DASH diet: a healthy diet to lower blood pressure
The DASH diet focuses on appropriate portion sizes, food diversity, and nutrients. Find out how the Dash system can improve your health and lower your blood pressure.
DASH stands for Dietary Approach to Reducing High Blood Pressure. A DASH-based diet is a lifelong eating style that is designed to help treat or prevent high blood pressure. A DASH plan to reduce blood pressure without taking medication was developed while conducting research sponsored by the National Institutes of Health (NIH).
A DASH diet encourages you to reduce sodium in your diet and eat a variety of foods rich in nutrients that help lower blood pressure such as potassium, calcium, and magnesium.
By following a diet based on a dietary approach to reduce high blood pressure (DASH), you may be lowering your blood pressure to just a few degrees in just two weeks. Over time, your upper blood pressure reading (systolic blood pressure) can drop from 8 to 14 degrees, making a big difference to your health risks.
As a diet based on a dietary approach to reduce high blood pressure (DASH) is a healthy way to eat, it delivers health benefits along with just lowering blood pressure. The DASH diet is also consistent with the nutritional prevention of osteoporosis, cancer, heart disease, stroke, and diabetes.
DASH diet: sodium levels
The DASH diet is based on vegetables, fruits, milk, and dairy products and medium quantities of whole grains, fish, poultry and nuts.
In addition to the standard DASH diet, you have another form of diet that contains less sodium. You can choose the form of diet that meets your health needs:
Standard DASH diet. You can consume up to 2,300 milligrams (mg) of sodium a day.
Low-sodium DASH diet. You can consume up to 1500 mg of sodium a day.
These two forms of DASH diet reduce your sodium intake in your diet compared to what you would get in a traditional American diet, which can amount to as much as 3,400 mg of sodium per day or more.
The DASH standard diet meets the Nutritional Principles recommendation of Americans to maintain a daily sodium intake of fewer than 2,300 mg per day.
The American Heart Association recommends a maximum of 1,500 mg of sodium per day for all adults. If you are not sure of the appropriate sodium level for you, talk to your doctor.
DASH hypertension diet: what to eat
Both types of the DASH diet are available in lots of whole grains, fruits, vegetables, and low-fat dairy products. DASH also includes some fish, poultry, and legumes and encourages eating a small number of nuts and seeds several times a week.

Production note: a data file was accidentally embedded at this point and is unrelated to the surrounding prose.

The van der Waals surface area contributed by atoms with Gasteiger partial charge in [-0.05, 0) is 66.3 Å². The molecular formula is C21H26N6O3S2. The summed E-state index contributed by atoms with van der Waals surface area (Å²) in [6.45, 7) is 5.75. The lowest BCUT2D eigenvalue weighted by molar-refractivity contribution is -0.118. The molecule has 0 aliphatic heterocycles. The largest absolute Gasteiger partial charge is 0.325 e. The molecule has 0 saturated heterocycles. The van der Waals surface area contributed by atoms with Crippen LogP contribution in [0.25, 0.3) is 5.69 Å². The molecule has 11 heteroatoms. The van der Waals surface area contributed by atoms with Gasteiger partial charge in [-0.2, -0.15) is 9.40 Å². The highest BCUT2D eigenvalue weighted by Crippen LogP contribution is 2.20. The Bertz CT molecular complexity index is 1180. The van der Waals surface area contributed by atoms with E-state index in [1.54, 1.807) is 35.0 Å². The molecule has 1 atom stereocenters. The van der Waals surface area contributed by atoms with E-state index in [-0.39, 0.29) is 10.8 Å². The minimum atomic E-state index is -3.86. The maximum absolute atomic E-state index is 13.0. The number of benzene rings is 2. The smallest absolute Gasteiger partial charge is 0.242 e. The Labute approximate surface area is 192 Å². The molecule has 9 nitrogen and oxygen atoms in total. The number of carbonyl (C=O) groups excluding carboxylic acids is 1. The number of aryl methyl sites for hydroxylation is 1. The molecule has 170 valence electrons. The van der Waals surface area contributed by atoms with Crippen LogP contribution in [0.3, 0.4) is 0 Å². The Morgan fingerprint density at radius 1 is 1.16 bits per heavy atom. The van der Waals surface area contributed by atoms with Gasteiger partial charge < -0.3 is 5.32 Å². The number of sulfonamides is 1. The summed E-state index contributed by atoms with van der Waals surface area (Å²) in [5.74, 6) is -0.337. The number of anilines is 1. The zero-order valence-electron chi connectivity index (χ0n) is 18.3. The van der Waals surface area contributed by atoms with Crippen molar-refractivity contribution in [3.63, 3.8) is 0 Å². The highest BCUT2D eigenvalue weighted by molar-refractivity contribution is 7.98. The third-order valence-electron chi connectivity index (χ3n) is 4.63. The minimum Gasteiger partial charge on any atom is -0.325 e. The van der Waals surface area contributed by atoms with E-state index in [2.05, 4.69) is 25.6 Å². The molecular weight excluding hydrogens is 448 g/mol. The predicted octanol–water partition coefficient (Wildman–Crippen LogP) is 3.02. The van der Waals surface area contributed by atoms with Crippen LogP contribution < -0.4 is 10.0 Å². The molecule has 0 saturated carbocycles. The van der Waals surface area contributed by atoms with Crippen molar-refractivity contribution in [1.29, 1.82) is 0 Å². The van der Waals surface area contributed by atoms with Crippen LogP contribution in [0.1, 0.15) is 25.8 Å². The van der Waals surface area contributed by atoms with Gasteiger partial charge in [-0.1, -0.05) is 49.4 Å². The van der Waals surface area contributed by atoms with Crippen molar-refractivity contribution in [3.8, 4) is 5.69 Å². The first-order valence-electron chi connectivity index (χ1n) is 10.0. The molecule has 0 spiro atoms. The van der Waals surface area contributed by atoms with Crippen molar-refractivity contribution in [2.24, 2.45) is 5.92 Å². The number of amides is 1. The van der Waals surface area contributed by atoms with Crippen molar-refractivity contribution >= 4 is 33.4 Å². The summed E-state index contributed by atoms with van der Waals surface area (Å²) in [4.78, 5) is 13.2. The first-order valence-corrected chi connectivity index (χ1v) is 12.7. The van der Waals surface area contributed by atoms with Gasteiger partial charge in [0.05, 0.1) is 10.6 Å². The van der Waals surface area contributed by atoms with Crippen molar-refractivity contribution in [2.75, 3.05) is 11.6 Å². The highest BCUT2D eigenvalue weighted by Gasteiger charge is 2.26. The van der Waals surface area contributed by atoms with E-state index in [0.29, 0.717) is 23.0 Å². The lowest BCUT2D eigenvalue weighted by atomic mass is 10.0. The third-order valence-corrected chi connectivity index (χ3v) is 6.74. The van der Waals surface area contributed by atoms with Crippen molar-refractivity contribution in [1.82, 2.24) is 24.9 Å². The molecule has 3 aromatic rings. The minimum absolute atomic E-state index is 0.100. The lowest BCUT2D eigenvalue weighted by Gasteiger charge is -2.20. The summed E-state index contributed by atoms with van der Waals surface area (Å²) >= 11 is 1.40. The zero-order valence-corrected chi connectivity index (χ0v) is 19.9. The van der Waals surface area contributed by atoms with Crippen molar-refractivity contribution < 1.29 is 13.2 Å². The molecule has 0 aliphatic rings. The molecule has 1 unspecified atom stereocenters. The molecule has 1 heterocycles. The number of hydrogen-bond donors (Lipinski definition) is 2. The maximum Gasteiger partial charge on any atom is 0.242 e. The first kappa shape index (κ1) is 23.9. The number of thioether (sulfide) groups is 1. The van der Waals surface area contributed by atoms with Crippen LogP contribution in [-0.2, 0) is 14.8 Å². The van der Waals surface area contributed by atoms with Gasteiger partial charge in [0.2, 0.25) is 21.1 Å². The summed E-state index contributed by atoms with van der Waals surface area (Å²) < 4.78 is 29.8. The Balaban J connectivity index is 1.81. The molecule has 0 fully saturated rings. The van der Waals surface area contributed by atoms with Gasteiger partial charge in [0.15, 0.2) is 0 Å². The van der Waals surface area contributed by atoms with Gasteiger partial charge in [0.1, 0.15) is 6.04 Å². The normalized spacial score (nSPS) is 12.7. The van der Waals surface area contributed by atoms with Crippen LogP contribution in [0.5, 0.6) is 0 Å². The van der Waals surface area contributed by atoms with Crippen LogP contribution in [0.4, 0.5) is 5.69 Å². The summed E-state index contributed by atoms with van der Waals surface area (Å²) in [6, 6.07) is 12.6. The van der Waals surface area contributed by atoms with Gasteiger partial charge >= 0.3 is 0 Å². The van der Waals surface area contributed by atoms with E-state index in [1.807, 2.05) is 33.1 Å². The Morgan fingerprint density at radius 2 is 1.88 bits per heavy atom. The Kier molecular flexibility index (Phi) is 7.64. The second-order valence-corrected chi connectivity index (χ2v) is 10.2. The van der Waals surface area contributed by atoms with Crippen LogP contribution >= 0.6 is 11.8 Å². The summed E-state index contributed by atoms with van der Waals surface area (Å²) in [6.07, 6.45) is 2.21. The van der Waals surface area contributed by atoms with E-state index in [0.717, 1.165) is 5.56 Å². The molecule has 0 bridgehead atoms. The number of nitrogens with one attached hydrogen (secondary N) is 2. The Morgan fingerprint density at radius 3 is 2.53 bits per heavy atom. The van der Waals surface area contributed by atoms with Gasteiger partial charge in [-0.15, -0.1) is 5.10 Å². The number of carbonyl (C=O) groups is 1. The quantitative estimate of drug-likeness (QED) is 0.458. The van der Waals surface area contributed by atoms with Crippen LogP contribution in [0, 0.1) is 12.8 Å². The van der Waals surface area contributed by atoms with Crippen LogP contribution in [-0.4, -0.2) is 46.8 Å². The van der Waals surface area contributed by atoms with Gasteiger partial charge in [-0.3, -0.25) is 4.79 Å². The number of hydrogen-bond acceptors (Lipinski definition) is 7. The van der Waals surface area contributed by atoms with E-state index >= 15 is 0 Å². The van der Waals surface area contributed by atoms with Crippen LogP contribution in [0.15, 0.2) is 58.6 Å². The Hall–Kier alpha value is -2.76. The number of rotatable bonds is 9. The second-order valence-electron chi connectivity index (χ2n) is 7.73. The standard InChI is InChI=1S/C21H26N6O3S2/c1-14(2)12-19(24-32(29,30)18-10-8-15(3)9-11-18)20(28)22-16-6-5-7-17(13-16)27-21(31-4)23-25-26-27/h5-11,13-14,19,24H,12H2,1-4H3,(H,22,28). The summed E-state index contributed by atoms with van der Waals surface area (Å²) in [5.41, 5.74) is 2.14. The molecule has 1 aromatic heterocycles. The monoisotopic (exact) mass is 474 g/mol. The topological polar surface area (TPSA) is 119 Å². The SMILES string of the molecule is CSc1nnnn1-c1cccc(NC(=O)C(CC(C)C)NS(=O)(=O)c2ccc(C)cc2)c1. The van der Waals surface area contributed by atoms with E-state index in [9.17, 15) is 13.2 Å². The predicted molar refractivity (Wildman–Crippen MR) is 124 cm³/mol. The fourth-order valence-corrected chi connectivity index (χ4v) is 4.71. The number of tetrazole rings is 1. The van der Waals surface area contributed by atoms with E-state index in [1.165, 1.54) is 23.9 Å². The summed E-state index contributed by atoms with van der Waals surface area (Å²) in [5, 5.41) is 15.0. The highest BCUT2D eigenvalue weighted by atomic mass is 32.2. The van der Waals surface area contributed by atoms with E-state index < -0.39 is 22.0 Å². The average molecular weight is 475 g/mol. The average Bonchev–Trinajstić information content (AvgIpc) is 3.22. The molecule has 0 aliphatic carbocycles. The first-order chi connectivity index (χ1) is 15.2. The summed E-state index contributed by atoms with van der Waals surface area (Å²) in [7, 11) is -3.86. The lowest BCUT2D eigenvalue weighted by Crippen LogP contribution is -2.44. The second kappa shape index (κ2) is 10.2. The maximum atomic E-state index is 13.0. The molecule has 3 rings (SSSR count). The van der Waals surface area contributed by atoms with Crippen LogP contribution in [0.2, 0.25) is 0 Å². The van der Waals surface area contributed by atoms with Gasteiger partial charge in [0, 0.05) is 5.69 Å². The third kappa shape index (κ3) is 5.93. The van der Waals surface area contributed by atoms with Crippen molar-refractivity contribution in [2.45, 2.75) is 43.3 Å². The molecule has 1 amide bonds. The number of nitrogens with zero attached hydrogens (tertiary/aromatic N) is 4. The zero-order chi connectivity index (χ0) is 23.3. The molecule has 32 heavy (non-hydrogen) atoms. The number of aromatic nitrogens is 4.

You can eat red meat, sweets, and fats in small amounts. DASH hypertension is a diet that contains a low amount of saturated, trans-fats, and total fats.
Here is a look at the recommended meals from each food group to get 2000 calories a day in the DASH diet.
Grains: Take 6 to 8 servings per day
Cereals include bread, cereal, rice, and pasta. Examples of one serving of cereals include one slice of baked bread of whole wheat, one ounce of dried cereals (cereals), or half a cup of cooked cereal, rice, or pasta.
Focus on whole grains because they contain more fiber and nutrients than refined grains. For example, use brown rice instead of white rice, pasta made with whole flour instead of regular pasta, and baked bread from whole wheat grain instead of white bread. Look for products labeled “100 percent whole grains” or “100 percent whole wheat.”
Grains naturally have low levels of fat. Avoid them by avoiding butter, cream, and cheese sauces.
Vegetables: Eat 4 to 5 servings per day
Tomatoes, carrots, broccoli (green cauliflower), potatoes, leafy vegetables, and other vegetables are a diet rich in fiber, vitamins, and minerals such as potassium and magnesium. Examples: 1 serving contains 1 cup of raw leafy vegetables or 1/2 cup of cut or cooked raw vegetables.
Don’t think of vegetables as only side dishes. A mixture of saturated vegetables served with brown rice, or whole wheat noodles is a good idea to serve as a main course of the meal.
Fresh and frozen vegetables are a good choice. When purchasing frozen and canned vegetables, choose those with a label that says “Low sodium” or “Without added salt”.
Be creative when increasing the number of meals to suit you daily. It’s a light-fried vegetable (stir fry), for example, dividing the amount of meat in half and doubling the number of vegetables.
Fruit: Eat 4 to 5 servings per day
Many fruits need a little preparation to become a healthy ingredient of a regular meal or snack. Just like vegetables, which are rich in fiber, potassium, and magnesium, which are low in fat, coconuts produce an exception to this.